Just Released: 4 Reds from Gérard Bertrand

Southern France's best grapes are shown in this winery's selection

The South of France — Languedoc, Roussillon, Provence — has over the past decade been establishing itself as the most-exciting "new" old region of France. This is especially true with red wines, where combinations of grenache, syrah, mourvedre, and carignane have yielded good to excellent wines at often bargain prices.

Gérard Bertrand, headquartered in the coastal region near Narbonne, has become increasingly well-known for giving us terroir-driven choices from his estates throughout Languedoc and Roussillon. These four new releases — all priced at $20 or less — are similar, yet different. All are full-bodied with good fruit, moderate tannins, and good acidity. Even though they are all approachable now, they can all blossom a bit if decanted for a 30 minutes before serving. The only caveat is that a couple of them are somewhat soft and less-structured in the middle body.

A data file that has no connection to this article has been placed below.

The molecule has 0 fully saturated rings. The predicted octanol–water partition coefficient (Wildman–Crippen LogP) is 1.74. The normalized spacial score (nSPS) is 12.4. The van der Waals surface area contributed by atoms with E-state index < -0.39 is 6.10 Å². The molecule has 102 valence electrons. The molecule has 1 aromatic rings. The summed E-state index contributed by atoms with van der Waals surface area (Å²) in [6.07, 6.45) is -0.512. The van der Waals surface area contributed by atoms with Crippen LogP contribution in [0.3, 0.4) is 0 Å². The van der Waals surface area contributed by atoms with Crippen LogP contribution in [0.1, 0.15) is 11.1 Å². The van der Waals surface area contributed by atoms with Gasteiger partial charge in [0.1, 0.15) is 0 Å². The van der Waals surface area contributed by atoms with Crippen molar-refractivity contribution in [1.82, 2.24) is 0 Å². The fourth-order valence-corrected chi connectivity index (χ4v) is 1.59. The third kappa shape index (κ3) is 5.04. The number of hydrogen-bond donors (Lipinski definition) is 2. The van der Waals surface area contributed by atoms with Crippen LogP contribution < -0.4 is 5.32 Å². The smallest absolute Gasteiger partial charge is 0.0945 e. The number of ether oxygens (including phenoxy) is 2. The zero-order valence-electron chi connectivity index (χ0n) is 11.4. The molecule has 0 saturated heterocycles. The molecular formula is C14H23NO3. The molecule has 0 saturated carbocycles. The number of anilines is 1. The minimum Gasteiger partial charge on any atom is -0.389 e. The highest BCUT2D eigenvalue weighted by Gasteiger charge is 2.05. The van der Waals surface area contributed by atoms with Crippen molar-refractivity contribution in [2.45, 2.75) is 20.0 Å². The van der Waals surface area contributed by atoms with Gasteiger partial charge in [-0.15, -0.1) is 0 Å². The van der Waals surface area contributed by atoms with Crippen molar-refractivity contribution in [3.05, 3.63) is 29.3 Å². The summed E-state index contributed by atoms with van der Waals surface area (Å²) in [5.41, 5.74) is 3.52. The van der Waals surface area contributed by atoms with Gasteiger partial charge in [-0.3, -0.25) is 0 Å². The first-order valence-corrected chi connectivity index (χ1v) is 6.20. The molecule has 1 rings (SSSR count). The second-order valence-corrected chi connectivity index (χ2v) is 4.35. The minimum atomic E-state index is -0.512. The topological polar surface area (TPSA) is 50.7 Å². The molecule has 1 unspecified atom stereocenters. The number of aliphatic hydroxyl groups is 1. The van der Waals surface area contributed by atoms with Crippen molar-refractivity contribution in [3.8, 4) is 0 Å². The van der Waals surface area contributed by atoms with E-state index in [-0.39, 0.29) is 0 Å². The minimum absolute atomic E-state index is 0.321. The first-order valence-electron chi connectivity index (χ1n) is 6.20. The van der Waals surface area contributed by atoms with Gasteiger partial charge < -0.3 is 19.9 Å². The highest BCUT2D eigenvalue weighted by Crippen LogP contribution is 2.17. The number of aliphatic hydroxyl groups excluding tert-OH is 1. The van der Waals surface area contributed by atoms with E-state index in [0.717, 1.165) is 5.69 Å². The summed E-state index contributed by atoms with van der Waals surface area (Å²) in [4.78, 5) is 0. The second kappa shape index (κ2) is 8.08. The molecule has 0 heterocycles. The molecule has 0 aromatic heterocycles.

However, readers who are interested in learning about reds from this region might want to buy all four wines at these prices for a good comparative tasting.

The 2009 Gérard Bertrand Saint Chinian (about $20), a blend of syrah and mourvedre, is a light soufflé of blueberries and chalkiness with some strawberries thrown in. There are soft tannins around the edges.

The 2009 Bertrand Corbières ($15) — 40/40 grenache and syrah with 20 percent mourvedre — is my favorite of the lot, a bigger, burlier wine with dark aromas and flavors of ripest blueberries and black raspberries and a touch of balsamic. It is very well-integrated and quite drinkable now but will get better after two to three years in the cellar.

The 2008 Bertrand Minervois ($15) is appealing as a savory wine — less fruit, more herbs, hints of dried leaves, and not as complex. From Roussillon comes the 2008 Bertrand Tautavel "Grand Terroir" ($20) made of half grenache, a third syrah, and the remainder carignane. It is fruit-forward even after four years — somewhat dark in tone, but dark in a red-fruit manner.

There are a variety of meat dishes that would match all these wines, but I personally would start with a sausage-heavy dish of cassoulet with a thick crust of breadcrumbs!